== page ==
Celebrating 40 years of TNC in Hawai’i
The Nature Conservancy has been active in Hawaiʻi since the late 1960s and opened a local office in 1980. Since then, it has managed and restored some of Hawaiʻi’s best natural lands, and created partnerships to manage over 2,000,000 acres of forests and watersheds. TNC utilizes the best science, traditional knowledge and innovative technologies to preserve the lands and waters upon which all life in these islands depend.
How did this project come about?
With a history of creating designs featuring native Hawaiian species, Kahala reached out to TNC, wanting to tell a story about the plants and animals they help protect in the islands through a custom-designed print. Kahala artists worked closely with TNC experts and the result is a striking piece of artwork that weaves together an assemblage of wildlife and evokes a call to preserve the nature and culture of these islands.
Why were these species chosen?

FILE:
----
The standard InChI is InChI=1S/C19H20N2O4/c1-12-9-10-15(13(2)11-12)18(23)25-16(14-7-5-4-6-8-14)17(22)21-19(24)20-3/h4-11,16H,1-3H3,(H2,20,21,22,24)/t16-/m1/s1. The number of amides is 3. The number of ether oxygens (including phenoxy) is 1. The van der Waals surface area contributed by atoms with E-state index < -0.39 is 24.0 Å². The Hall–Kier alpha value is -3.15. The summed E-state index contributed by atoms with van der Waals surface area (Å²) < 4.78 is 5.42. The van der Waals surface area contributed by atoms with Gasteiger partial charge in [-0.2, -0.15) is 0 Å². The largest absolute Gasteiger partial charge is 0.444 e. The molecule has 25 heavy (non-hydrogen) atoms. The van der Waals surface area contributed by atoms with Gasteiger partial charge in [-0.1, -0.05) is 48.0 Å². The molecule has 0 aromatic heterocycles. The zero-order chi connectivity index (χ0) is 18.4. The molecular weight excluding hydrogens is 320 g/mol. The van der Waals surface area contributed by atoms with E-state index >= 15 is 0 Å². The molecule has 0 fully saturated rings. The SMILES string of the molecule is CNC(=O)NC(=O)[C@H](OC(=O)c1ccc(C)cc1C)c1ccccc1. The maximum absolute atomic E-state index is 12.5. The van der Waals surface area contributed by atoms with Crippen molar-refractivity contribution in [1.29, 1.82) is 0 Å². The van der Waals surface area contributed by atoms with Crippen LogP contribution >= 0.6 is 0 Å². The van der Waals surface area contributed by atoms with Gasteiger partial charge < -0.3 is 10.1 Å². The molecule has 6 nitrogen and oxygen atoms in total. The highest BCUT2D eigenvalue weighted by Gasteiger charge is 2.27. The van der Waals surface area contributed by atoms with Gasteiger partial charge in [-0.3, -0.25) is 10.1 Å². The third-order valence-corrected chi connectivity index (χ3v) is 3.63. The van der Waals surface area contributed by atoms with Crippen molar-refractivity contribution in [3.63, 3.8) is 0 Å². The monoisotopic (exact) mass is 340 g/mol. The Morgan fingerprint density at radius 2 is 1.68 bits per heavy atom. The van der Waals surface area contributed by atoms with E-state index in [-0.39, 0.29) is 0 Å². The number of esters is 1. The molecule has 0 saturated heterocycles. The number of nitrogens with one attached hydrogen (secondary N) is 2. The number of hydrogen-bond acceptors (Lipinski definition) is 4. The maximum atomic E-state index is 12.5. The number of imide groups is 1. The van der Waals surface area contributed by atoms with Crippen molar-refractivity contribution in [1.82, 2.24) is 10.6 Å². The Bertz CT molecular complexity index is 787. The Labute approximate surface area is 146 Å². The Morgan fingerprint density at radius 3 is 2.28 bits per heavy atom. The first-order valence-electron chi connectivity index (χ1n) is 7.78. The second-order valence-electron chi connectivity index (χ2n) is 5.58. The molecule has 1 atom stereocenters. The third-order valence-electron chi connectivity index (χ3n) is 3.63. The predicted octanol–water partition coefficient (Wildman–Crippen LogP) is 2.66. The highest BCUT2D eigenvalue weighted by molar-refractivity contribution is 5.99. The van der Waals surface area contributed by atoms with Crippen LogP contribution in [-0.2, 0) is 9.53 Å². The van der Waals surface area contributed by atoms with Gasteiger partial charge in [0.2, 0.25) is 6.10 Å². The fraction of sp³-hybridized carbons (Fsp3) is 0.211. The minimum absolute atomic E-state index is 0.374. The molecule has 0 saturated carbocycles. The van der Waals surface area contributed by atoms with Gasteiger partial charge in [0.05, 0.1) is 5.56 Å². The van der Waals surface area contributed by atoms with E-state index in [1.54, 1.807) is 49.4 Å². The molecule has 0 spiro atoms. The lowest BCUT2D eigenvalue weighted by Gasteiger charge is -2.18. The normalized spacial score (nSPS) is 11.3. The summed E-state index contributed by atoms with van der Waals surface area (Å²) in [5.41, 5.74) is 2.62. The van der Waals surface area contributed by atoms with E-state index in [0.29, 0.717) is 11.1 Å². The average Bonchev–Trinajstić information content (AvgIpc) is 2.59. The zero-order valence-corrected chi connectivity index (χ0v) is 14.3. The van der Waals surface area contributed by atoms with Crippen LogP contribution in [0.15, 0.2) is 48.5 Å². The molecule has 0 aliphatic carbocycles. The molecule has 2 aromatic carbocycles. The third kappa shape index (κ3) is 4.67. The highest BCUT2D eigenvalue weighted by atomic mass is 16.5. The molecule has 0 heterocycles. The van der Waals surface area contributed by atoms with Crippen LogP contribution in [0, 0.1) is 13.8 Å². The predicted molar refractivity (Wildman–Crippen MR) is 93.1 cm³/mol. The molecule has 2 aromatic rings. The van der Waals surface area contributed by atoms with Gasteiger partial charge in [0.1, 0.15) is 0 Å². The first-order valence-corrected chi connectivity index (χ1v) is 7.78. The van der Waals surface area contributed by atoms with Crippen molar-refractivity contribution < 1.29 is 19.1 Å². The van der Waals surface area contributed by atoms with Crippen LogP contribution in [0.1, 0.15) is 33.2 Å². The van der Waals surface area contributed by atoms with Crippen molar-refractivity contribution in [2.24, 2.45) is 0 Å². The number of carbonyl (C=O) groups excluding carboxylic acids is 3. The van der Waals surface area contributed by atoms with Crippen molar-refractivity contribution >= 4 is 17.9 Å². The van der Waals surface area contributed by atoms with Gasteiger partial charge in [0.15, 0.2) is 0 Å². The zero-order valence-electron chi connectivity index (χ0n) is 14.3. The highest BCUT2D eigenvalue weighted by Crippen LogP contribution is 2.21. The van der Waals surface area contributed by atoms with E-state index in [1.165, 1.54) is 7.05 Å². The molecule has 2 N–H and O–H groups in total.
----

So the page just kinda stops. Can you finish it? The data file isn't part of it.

The native plants and animals featured on this shirt celebrate the signature biocultural diversity to be found on land and sea, in TNC’s preserves and partnership management areas. They are the foundation of what makes Hawai’i Hawai’i, and there is a story to be told about every one of them, which provides for plenty of conversations when enjoying the images on the shirt with others!
How does traditional knowledge and Hawaiian culture inform TNC’s work?
In the Kumulipo, the great Hawaiian chant of creation and relatedness of all living things, there is a persistent theme of pairing creatures on the land and in the sea. This is a deeply cultural Hawaiian element, and it means that as we work to protect the living heritage of Hawai’i, we do so with the knowledge that what we do on the land affects the life of the sea. So in the design of the shirt, the lines between land and sea are not clearly delineated, but woven throughout, reflecting that intimate connection.
Traditional Hawaiian management divided the lands and seas into units called ahupuaʻa, which typically ran from summit down to shoreline, and then out to the edge of the outer reefs. Within each ahupuaʻa, people could generally find all the resources they needed for daily life. When managed properly — considering the needs of both the people and the ‘āina — both humans and nature could thrive.